I teach at Camosun College located in Victoria, British Columbia, Canada. We have a number of accredited programs based on the Canadian Council of Technicians and Technologists (CTAB). The technology programs offered at my school have been accredited since 1998 or from when they were implemented. The following courses are offered in the technology field at Camosun College under CTAB accreditation:
- Civil Engineering Technology 2005 Sydney Accord
- Computer Engineering Technology Technologist Information Technology 1998 to 2010 Sydney Accord
- Electronics and Computer Engineering Technology – Renewable Resources
1998 Sydney Accord
- Environmental Technology Technologist Bioscience 2003 none
- Mechanical Engineering Technology Technologist Mechanical 1998 Sydney Accor
The synopsized process of acquiring accreditation from CTAB is as follows.
“The Canadian Technology Accreditation Board (CTAB) provides the evaluation of applied science and engineering technology programs in Canada. Accreditation is a voluntary, yet detailed, review of a technology program measured against the National Technology Benchmarks™ (NTB). CTAB uses a two-part process to assess the program at a level of performance, integrity, and quality, ensuring that technology programs across Canada keep pace with change and remain relevant to industry.
Part 1: Self-Study
The organization seeking accreditation evaluates its own compliance against a national series of outcome requirements. The self-study portion requires that the program demonstrate how it meets/exceeds the National Technology Benchmarks. Key areas that are examined during the process include the list of program strengths, course outlines, evidence of student work, the organization’s governance, faculty qualifications, and the management of the program.
Part 2: Peer Review
External reviewers undertake an evaluation of the program to measure the organization through an on-site visit. This review offers clients the opportunity to have the program assessed by external and objective reviewers. During the on-site visit, the reviewers meet with a broad spectrum of individuals, such as faculty, students, graduates, advisory committee members, and senior administration to discuss their experiences, perceptions, and expectations. The findings from the evaluation are summarized in a report and focus on the strengths and weaknesses. Recommendations and opportunities for improvement are made to assist the organization in curriculum development.” (CTAB, 2016)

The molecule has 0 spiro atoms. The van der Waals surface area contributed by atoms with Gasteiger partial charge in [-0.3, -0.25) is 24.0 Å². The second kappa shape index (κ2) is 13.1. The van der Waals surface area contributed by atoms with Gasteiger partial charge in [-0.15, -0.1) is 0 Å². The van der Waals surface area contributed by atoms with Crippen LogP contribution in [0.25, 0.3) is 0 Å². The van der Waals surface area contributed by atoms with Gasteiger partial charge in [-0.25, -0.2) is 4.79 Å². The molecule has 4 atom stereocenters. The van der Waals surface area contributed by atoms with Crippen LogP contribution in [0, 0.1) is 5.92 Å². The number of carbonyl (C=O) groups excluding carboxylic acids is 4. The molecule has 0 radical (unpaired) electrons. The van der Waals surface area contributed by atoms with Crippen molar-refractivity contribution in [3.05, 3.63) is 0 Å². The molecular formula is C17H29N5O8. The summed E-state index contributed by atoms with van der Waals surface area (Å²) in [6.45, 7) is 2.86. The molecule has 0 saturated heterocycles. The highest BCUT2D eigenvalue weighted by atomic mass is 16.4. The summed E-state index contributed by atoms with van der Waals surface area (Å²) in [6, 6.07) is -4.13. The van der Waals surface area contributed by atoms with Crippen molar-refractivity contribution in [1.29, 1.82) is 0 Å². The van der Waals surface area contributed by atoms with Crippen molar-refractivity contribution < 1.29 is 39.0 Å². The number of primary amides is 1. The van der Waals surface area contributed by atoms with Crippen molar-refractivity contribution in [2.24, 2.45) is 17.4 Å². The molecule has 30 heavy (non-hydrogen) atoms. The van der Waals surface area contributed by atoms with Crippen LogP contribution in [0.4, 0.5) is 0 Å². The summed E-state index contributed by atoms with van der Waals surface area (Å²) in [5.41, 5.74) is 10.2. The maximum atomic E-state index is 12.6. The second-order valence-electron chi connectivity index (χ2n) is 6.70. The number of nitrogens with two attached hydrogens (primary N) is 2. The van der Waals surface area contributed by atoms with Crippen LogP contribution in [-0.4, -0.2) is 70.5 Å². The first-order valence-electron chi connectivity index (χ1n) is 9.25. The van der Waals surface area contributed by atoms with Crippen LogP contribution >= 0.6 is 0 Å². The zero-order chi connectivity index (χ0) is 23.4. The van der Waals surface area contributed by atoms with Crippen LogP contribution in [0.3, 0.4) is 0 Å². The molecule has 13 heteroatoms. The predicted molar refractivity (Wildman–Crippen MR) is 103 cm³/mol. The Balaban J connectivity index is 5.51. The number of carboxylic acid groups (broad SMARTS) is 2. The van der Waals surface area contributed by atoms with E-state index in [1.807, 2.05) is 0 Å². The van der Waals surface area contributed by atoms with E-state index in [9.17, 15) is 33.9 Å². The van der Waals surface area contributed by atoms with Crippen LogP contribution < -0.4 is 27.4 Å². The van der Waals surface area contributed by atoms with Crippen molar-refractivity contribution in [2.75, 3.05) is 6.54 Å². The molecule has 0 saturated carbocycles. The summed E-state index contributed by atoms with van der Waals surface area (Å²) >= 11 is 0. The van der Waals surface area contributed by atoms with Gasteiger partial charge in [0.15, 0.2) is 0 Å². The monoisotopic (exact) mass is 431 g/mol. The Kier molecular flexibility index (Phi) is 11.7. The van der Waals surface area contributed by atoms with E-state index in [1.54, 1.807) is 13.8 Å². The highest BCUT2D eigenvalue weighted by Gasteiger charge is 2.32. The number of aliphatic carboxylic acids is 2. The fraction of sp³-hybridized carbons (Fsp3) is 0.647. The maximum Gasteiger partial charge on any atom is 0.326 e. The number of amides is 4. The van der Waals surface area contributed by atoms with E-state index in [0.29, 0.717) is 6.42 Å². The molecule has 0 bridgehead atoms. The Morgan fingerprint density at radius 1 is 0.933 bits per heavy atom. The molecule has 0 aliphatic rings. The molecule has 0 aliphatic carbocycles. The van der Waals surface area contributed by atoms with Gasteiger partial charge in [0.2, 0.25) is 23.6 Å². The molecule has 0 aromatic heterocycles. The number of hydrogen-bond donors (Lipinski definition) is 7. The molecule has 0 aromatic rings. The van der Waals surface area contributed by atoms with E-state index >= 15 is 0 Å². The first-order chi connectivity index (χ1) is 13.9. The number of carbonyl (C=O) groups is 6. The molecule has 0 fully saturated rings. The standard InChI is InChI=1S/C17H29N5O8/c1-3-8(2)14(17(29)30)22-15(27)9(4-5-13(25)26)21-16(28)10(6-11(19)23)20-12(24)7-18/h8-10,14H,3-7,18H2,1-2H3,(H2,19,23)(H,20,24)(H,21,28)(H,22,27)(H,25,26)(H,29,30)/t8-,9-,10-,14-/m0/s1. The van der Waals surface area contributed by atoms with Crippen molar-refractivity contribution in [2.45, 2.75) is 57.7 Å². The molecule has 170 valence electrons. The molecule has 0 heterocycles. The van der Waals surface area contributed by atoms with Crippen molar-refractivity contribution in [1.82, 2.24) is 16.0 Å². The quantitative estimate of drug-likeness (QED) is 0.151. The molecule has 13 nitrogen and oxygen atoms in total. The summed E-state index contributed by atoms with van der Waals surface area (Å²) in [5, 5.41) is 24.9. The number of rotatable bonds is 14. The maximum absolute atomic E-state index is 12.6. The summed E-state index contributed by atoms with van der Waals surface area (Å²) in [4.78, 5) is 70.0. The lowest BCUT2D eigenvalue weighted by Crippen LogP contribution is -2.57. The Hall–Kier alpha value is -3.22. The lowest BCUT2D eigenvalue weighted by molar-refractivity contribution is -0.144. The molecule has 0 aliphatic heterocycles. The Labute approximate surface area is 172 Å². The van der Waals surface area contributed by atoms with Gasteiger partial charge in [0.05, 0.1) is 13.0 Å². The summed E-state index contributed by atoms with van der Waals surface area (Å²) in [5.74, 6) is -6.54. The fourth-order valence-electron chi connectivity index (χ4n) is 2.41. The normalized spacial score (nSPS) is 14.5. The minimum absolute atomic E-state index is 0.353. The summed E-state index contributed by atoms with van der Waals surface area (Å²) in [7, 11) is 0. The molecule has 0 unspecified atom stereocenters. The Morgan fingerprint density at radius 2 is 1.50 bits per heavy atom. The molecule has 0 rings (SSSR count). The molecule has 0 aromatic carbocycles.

This is a changing landscape though and our institution is moving away from CTAB accreditation to a more inclusive and in-depth accreditation process called Technology Accreditation Canada (TAC). We will be transitioning to TAC accreditation in the coming years. The move towards TAC from CTAB is based on the recommendations of the Canadian Standards Association (CSA) the following is the general overview of TAC program accreditation.
“TAC accredited programs represent excellence in education, directly embodying the standards of the engineering technology profession.
The TAC accreditation model was developed in direct response to findings made by the Canadian Standards Association (CSA) after performing a comprehensive, independent review of technology accreditation practices that existed at the time measured against best practices from other jurisdictions and sectors.
Accreditation involves an educational institutions providing information about its institution and program in accordance with the National Accreditation Components (NAC). This information is evaluated by a trained audit team against the Canadian Technology Accreditation Criteria (CTAC) to determine whether the program meets the standards of the engineering technology industry.
TAC accreditation is a fair, responsive and transparent audit process which measures an engineering technology or applied science program against the engineering technology profession’s national standards using a trained, skilled audit team.”(TAC, 2016)